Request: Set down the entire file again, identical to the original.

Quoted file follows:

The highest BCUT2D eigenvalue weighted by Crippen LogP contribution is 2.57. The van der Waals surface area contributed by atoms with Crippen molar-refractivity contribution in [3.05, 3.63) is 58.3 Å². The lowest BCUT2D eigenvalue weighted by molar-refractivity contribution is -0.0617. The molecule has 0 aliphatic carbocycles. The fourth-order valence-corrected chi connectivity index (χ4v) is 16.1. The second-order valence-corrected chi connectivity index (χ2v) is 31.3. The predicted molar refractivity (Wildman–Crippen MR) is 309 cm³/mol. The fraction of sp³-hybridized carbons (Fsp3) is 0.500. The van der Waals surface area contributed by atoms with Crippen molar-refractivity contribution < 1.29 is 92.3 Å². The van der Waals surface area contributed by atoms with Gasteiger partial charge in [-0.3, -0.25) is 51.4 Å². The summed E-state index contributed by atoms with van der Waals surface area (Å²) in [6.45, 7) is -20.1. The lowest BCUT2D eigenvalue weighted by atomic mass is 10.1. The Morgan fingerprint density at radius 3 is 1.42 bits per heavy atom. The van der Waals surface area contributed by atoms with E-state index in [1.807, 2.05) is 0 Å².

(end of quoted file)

The highest BCUT2D eigenvalue weighted by Crippen LogP contribution is 2.57. The van der Waals surface area contributed by atoms with Crippen molar-refractivity contribution in [3.05, 3.63) is 58.3 Å². The lowest BCUT2D eigenvalue weighted by molar-refractivity contribution is -0.0617. The molecule has 0 aliphatic carbocycles. The fourth-order valence-corrected chi connectivity index (χ4v) is 16.1. The second-order valence-corrected chi connectivity index (χ2v) is 31.3. The predicted molar refractivity (Wildman–Crippen MR) is 309 cm³/mol. The fraction of sp³-hybridized carbons (Fsp3) is 0.500. The van der Waals surface area contributed by atoms with Crippen molar-refractivity contribution < 1.29 is 92.3 Å². The van der Waals surface area contributed by atoms with Gasteiger partial charge in [-0.3, -0.25) is 51.4 Å². The summed E-state index contributed by atoms with van der Waals surface area (Å²) in [6.45, 7) is -20.1. The lowest BCUT2D eigenvalue weighted by atomic mass is 10.1. The Morgan fingerprint density at radius 3 is 1.42 bits per heavy atom. The van der Waals surface area contributed by atoms with E-state index in [1.807, 2.05) is 0 Å².